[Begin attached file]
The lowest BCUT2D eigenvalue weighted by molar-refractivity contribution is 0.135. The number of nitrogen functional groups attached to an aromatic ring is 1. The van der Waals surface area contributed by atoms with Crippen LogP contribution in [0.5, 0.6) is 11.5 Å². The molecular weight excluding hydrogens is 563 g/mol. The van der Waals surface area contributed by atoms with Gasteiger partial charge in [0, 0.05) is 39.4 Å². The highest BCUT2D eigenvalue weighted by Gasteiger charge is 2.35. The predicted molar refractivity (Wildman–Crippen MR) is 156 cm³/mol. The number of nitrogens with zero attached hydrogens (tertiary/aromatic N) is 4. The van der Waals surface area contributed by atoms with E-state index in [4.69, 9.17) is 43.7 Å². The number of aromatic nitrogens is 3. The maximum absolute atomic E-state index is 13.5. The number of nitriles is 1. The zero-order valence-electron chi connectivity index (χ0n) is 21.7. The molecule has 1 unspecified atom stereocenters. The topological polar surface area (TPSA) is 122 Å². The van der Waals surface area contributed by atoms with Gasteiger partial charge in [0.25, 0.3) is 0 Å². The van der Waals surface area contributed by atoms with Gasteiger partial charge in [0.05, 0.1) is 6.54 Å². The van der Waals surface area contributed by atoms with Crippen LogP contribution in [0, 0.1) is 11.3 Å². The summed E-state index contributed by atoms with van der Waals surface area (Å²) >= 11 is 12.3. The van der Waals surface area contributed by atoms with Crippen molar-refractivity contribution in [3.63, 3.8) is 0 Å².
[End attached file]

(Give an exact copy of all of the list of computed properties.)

The lowest BCUT2D eigenvalue weighted by molar-refractivity contribution is 0.135. The number of nitrogen functional groups attached to an aromatic ring is 1. The van der Waals surface area contributed by atoms with Crippen LogP contribution in [0.5, 0.6) is 11.5 Å². The molecular weight excluding hydrogens is 563 g/mol. The van der Waals surface area contributed by atoms with Gasteiger partial charge in [0, 0.05) is 39.4 Å². The highest BCUT2D eigenvalue weighted by Gasteiger charge is 2.35. The predicted molar refractivity (Wildman–Crippen MR) is 156 cm³/mol. The number of nitrogens with zero attached hydrogens (tertiary/aromatic N) is 4. The van der Waals surface area contributed by atoms with E-state index in [4.69, 9.17) is 43.7 Å². The number of aromatic nitrogens is 3. The maximum absolute atomic E-state index is 13.5. The number of nitriles is 1. The zero-order valence-electron chi connectivity index (χ0n) is 21.7. The molecule has 1 unspecified atom stereocenters. The topological polar surface area (TPSA) is 122 Å². The van der Waals surface area contributed by atoms with Gasteiger partial charge in [0.25, 0.3) is 0 Å². The van der Waals surface area contributed by atoms with Gasteiger partial charge in [0.05, 0.1) is 6.54 Å². The van der Waals surface area contributed by atoms with Crippen LogP contribution in [0, 0.1) is 11.3 Å². The summed E-state index contributed by atoms with van der Waals surface area (Å²) >= 11 is 12.3. The van der Waals surface area contributed by atoms with Crippen molar-refractivity contribution in [3.63, 3.8) is 0 Å².